> Another interesting point is that two of these four letters are now
> considered obsolete: kho khuat and kho khon. I have heard an
> but don't know if it is true -- that the King decided to deprecate them
> when typewriters were being adapted for Thai because there were two too
> many characters that could be fit onto the limitations of the imported
I heard that before, from a source that is related to Thai IT
standardization. But I've just found recently that this may
not be true. A book on the history of Thai characters says that
29-May-1942, the prime-minister Por. Pi-Boon-Song-Kalm removed
13 consonants and 5 vowels. After his government, people got
back to the own system but the two characters kho khuat and
kho khon never came back again.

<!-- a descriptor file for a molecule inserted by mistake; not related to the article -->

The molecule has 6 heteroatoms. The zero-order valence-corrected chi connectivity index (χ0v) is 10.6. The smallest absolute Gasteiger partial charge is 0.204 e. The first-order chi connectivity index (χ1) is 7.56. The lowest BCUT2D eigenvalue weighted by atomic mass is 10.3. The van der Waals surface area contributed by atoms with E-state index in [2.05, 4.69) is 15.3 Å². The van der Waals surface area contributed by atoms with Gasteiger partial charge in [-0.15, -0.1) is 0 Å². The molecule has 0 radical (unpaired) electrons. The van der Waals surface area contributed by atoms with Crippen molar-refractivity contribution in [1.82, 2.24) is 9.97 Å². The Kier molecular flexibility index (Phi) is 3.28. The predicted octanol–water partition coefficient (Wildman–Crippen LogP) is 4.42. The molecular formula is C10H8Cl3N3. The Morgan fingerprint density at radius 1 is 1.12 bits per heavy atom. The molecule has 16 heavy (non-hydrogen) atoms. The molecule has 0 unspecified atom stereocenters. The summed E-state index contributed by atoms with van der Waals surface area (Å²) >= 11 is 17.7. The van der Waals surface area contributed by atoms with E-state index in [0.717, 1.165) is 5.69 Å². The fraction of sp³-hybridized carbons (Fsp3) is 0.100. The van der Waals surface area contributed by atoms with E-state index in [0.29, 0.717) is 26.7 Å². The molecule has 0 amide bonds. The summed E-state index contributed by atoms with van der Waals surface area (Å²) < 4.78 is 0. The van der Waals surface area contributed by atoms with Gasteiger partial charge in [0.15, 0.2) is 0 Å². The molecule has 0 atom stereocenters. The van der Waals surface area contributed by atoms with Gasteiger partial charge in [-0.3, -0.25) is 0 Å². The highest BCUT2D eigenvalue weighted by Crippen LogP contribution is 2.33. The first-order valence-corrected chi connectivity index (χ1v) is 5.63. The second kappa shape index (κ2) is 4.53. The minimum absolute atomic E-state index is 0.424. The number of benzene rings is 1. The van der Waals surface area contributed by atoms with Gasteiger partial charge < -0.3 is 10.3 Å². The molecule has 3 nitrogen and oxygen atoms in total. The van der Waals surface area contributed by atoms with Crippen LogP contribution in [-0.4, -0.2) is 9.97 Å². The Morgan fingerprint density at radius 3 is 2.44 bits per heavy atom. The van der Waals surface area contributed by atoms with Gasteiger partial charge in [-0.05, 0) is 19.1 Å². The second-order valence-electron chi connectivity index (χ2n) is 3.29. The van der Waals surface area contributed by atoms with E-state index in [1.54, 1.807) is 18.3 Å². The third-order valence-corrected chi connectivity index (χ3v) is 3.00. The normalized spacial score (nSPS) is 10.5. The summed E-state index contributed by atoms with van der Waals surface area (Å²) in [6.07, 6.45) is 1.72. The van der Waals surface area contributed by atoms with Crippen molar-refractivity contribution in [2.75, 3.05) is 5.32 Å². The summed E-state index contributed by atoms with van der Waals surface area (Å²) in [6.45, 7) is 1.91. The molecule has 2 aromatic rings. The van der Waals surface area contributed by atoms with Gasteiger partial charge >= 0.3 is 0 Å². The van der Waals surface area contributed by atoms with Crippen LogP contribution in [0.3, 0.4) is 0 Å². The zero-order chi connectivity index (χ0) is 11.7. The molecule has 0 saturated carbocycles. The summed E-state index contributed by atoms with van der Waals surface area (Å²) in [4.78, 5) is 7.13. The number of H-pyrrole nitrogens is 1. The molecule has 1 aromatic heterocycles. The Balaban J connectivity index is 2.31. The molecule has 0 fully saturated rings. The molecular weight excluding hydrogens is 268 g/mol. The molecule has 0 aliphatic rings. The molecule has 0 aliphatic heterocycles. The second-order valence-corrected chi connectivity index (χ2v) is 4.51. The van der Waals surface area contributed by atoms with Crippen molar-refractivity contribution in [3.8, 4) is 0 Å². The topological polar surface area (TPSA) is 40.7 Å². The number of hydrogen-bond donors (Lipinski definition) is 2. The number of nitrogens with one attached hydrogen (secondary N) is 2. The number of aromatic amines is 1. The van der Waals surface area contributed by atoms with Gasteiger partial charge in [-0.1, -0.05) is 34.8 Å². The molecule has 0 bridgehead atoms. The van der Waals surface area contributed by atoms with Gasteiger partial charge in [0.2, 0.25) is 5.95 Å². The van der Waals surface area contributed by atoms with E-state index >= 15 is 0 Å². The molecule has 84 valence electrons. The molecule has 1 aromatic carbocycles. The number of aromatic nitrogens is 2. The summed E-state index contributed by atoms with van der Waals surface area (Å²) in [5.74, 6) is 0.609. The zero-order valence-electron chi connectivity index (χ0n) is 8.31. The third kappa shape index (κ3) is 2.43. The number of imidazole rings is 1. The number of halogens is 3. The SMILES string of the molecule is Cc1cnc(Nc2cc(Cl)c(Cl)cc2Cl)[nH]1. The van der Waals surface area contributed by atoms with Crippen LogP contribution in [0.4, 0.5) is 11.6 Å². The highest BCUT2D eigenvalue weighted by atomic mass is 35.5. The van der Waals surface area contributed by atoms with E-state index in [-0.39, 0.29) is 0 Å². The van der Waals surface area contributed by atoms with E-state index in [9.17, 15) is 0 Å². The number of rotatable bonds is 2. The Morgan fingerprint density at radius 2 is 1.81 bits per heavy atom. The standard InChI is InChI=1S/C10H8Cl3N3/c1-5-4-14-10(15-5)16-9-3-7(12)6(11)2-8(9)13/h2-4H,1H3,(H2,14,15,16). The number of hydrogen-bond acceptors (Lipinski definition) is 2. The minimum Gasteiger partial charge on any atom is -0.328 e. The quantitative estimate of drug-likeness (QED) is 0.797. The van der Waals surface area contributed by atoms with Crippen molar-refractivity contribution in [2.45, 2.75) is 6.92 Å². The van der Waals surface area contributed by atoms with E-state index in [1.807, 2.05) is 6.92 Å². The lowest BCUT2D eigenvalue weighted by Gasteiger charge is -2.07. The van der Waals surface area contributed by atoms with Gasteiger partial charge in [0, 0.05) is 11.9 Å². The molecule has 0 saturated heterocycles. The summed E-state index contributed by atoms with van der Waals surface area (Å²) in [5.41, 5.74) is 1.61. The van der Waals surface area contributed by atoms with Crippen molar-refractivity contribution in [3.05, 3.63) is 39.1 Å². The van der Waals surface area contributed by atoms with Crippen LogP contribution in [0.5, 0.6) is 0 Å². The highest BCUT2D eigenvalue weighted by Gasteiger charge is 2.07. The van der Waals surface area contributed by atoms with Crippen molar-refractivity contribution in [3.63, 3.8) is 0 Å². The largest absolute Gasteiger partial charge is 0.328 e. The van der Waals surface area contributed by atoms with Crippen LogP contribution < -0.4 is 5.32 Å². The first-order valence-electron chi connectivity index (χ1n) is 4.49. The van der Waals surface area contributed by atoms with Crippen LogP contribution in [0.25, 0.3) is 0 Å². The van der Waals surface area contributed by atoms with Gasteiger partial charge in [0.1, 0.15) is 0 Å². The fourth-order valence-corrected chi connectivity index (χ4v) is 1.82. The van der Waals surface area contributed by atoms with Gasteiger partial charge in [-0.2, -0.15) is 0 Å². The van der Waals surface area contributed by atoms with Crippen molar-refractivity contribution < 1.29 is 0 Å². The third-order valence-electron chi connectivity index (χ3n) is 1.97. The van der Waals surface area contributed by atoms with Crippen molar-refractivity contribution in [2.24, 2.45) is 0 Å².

IMO, this is more likely what actually happended because the Thai
typewriters have some keys available and they're assigned to other
things such as the combination of a tone mark and a vowel.
So I think that at the time the typewriters were being adapted to
Thai, they may actually lost that two letters already. The current
keyboard standard adds that two letters and more by removing keys
that're considered redundant.
-- Samphan Raruenrom Information Research and Development Division, National Electronics and Computer Technology Center, Thailand. http://www.nectec.or.th/home/index.html
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